So remember a couple of posts ago when I mentioned we heard a loud noise in the middle of the night? Yeah, it wasn't ice sliding off the roof...
Nope. It was the roof of our grow-out pen collapsing.
Luckily, there are no rabbits in it currently. Although we will be weaning 10 babies soon, and they will need a place to go.
Granted, the makeshift roof wasn't exactly of the sturdiest construction...
... but then, we weren't thinking it would need to stand up to an ice storm, either.
Oh well. It really won't be that expensive or time consuming to fix. Just need to buy another tarp and some more deer netting. I just hope we can get around to that before the kits turn 8 weeks old.
The snow is long gone now (some ice remains), but a couple of days ago it was still quite lovely...
One of my favorite things about snow is following animal tracks.
Opossum. They get confused with raccoons frequently, but the big difference is in the hind feet. A raccoon has an elongated hind foot, while a possum's is shaped a lot like an ape's.
A beaver interlaced with a small whitetail.
Whitetail and bobcat.
Sometimes I think it would be cool to live somewhere there is heavy snow all winter long, like Maine or Alaska.
But then I remember that that involves freaking cold temperatures and long, dark winters and decide that I'm pretty happy in Tennessee.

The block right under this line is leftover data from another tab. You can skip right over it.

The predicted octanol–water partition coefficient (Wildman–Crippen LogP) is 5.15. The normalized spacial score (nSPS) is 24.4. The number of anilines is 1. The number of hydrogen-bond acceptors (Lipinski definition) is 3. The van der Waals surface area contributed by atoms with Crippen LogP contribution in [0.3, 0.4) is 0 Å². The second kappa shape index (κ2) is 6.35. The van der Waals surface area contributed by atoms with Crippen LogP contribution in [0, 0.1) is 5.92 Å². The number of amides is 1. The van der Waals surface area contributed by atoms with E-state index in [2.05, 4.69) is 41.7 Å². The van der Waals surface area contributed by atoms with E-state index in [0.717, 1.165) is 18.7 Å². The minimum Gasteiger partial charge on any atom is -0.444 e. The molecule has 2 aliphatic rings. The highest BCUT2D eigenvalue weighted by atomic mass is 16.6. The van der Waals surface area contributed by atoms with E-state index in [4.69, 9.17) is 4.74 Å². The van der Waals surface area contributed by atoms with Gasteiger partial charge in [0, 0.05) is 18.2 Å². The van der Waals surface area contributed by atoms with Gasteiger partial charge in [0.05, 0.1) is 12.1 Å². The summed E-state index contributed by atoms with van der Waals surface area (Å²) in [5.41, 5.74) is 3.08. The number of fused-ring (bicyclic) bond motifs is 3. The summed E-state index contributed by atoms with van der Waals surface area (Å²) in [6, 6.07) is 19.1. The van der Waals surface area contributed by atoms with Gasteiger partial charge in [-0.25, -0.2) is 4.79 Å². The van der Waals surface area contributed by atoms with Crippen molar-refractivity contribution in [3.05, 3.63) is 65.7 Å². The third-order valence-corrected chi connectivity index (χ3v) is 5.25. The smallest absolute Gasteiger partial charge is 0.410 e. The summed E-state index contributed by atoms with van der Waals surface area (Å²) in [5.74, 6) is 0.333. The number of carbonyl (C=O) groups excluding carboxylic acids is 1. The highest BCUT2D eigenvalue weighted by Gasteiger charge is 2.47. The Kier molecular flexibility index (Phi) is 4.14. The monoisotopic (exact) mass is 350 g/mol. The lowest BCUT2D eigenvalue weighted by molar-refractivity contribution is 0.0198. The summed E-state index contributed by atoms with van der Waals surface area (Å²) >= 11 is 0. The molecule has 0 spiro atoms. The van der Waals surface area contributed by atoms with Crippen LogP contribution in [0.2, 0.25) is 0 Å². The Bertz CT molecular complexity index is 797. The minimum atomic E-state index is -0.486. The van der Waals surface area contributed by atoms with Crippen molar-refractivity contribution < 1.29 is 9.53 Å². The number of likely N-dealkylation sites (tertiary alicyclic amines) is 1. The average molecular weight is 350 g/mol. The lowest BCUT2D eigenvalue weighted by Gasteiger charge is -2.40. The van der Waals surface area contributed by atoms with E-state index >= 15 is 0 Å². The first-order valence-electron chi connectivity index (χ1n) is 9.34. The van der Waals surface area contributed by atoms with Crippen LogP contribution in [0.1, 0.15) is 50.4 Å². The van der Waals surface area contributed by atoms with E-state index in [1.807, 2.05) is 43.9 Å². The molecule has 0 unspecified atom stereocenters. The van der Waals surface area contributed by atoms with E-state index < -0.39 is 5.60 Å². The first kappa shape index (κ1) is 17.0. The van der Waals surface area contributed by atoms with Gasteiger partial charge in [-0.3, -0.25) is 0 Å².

In milder years, the first wildflowers have made their appearance by now.
No doubt the cold temperatures will postpone the bloom by a couple of weeks. Maybe this means there will be more variety for the park's annual Celebration of Spring. Most years, an early warm-up means most of the early spring wildflowers have already bloomed.
On that subject, and since I'm tired of snow and ice and bleak winter days, here are some wildflower pictures from years past to help whet our already voracious appetites for spring....
|Blue Phlox (Phlox divaricata)|
|Dutchman's Breeches (Dicenta cucullaria)|
|Virginia Bluebells (Mertensia virginica)|
|Yellow Wood Poppy (Stylophorum diphyllum)|
|Dwarf Purple Larkspur (Delphinium tricorne)|
|Prairie Trillium (Trillium recurvatum)|
|Blue Cohosh (Caulophyllum thalictroides)|
|Bloodroot (Sanguinaria canadensis)|